J. L. BELL is a Massachusetts writer who specializes in (among other things) the start of the American Revolution in and around Boston. He is particularly interested in the experiences of children in 1765-75. He has published scholarly papers and popular articles for both children and adults. He was consultant for an episode of History Detectives, and contributed to a display at Minute Man National Historic Park.

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Saturday, May 12, 2007

Dr. Joseph Warren Rewrites "The British Grenadiers"

In June 1769, Josiah Flagg (1738-95) advertised the last musical concert of his season at Boston’s Concert Hall. It featured a small orchestra made up of local musicians and men drawn from the army’s 29th and 64th Regiments. The evening closed with the song “The British Grenadiers,” arranged for four voices, with the audience probably singing along:

Some talk of Alexander, and some of Hercules
Of Hector and Lysander, and such great names as these.
But of all the world’s great heroes, there’s none that can compare.
With a tow, row, row, row, row, row, to the British Grenadiers.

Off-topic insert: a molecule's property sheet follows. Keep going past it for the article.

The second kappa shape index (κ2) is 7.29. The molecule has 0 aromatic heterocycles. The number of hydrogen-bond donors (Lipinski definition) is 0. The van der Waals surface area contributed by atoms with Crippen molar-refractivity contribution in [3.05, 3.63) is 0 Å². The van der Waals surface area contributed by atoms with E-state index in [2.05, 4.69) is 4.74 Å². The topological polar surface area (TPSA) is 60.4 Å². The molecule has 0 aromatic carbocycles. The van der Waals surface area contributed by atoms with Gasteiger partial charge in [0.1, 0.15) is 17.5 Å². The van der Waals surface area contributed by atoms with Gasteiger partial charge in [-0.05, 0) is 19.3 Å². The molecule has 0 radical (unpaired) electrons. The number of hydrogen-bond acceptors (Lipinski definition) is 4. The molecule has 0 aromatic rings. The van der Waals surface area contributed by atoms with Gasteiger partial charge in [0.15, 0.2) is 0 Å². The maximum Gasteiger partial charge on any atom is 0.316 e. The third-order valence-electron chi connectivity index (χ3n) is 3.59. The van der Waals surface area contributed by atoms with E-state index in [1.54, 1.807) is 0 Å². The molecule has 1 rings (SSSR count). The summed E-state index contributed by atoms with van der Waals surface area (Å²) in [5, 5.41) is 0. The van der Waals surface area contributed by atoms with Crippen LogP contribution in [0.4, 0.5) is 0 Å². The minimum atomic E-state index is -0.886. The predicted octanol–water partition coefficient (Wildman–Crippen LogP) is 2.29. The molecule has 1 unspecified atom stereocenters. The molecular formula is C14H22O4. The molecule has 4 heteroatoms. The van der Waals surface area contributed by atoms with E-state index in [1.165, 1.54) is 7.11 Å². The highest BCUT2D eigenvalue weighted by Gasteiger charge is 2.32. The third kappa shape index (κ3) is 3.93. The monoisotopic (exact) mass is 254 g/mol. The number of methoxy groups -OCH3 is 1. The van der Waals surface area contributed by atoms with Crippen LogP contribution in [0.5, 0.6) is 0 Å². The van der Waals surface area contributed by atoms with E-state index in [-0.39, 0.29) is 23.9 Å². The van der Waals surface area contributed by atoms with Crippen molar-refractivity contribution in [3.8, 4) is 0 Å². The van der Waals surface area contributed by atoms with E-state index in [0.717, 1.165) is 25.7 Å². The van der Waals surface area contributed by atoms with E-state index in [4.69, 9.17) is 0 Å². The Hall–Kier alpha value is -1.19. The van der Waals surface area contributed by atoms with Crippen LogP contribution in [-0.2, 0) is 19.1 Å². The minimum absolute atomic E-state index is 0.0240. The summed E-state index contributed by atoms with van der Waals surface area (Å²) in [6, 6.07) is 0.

Those heroes of antiquity ne'er saw a cannon ball,
Or knew the force of powder to slay their foes withal.
But our brave boys do know it, and banish all their fears,
Sing tow, row, row, row, row, row, for the British Grenadiers.

Whene’er we are commanded to storm the palisades,
Our leaders march with fusees, and we with hand grenades.
We throw them from the glacis, about the enemies’ ears.
Sing tow, row, row, row, row, row, for the British Grenadiers.
The next February, Flagg advertised that his concert would include “The New Massachusetts Liberty Song.” The title of that song was clearly inspired by the popular “Liberty Song,” written by Pennsylvania’s John Dickinson to the traditional melody “Heart(s) of Oak.” As for the music—well, “The New Massachusetts Liberty Song” would have sounded quite familiar to Flagg’s audience.
That Seat of Science Athens, and Earth’s great Mistress Rome,
Where now are all their Glories, we scarce can find their Tomb;
Then guard your Rights, Americans! nor stoop to lawless Sway,
Oppose, oppose, oppose, oppose,—my brave America.

Proud Albion bow’d to Caesar, and num’rous Lords before,
To Picts, to Danes, to Normans, and many Masters more;
But we can boast Americans! we never fell a Prey;
Huzza, huzza, huzza, huzza, for brave America.

We led fair Freedom hither, when lo the Desart smil’d,
A paradise of pleasure, was open’d in the Wild;
Your Harvest, bold Americans! no power shall snatch away,
Huzza, huzza, huzza, huzza, for brave America.

Torn from a World of Tyrants, beneath this western Sky,
We form’d a new Dominion, a Land of liberty;
The World shall own their masters here, then hasten on the Day,
Huzza, huzza, huzza, huzza, for brave America.

God bless this maiden Climate, and thro’ her vast Domain,
Let Hosts of Heroes cluster, who scorn to wear a Chain;
And blast the venal Sycophant, who dares our Rights betray.
Preserve, preserve, preserve, preserve my brave America.